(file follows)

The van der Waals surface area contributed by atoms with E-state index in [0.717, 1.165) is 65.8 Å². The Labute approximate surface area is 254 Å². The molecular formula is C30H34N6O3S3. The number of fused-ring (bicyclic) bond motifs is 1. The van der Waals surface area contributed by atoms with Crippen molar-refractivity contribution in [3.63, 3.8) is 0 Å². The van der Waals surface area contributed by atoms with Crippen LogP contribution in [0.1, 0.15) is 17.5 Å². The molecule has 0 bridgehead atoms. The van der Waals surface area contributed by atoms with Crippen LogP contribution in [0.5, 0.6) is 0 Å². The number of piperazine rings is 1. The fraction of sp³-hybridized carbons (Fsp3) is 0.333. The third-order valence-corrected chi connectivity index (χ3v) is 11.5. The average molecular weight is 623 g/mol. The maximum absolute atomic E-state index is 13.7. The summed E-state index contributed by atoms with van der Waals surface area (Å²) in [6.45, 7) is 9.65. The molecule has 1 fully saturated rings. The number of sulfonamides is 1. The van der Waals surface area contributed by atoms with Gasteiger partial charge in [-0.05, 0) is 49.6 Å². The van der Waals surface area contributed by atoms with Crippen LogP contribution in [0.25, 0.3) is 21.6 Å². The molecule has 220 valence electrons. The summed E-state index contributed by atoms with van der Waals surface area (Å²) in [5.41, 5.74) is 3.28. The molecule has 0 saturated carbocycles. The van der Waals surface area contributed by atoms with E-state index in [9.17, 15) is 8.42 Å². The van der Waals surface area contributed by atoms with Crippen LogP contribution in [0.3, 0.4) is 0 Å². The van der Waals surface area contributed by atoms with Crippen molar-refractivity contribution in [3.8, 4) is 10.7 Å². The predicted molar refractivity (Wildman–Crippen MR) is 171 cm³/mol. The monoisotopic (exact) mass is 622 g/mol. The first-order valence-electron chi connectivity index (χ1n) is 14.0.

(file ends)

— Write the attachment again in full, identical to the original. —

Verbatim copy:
The van der Waals surface area contributed by atoms with E-state index in [0.717, 1.165) is 65.8 Å². The Labute approximate surface area is 254 Å². The molecular formula is C30H34N6O3S3. The number of fused-ring (bicyclic) bond motifs is 1. The van der Waals surface area contributed by atoms with Crippen molar-refractivity contribution in [3.63, 3.8) is 0 Å². The van der Waals surface area contributed by atoms with Crippen LogP contribution in [0.1, 0.15) is 17.5 Å². The molecule has 0 bridgehead atoms. The van der Waals surface area contributed by atoms with Crippen LogP contribution in [0.5, 0.6) is 0 Å². The number of piperazine rings is 1. The fraction of sp³-hybridized carbons (Fsp3) is 0.333. The third-order valence-corrected chi connectivity index (χ3v) is 11.5. The average molecular weight is 623 g/mol. The maximum absolute atomic E-state index is 13.7. The summed E-state index contributed by atoms with van der Waals surface area (Å²) in [6.45, 7) is 9.65. The molecule has 1 fully saturated rings. The number of sulfonamides is 1. The van der Waals surface area contributed by atoms with Gasteiger partial charge in [-0.05, 0) is 49.6 Å². The van der Waals surface area contributed by atoms with Crippen LogP contribution in [0.25, 0.3) is 21.6 Å². The molecule has 220 valence electrons. The summed E-state index contributed by atoms with van der Waals surface area (Å²) in [5.41, 5.74) is 3.28. The molecule has 0 saturated carbocycles. The van der Waals surface area contributed by atoms with E-state index in [9.17, 15) is 8.42 Å². The van der Waals surface area contributed by atoms with Crippen LogP contribution in [0.3, 0.4) is 0 Å². The van der Waals surface area contributed by atoms with Crippen molar-refractivity contribution in [3.8, 4) is 10.7 Å². The predicted molar refractivity (Wildman–Crippen MR) is 171 cm³/mol. The monoisotopic (exact) mass is 622 g/mol. The first-order valence-electron chi connectivity index (χ1n) is 14.0.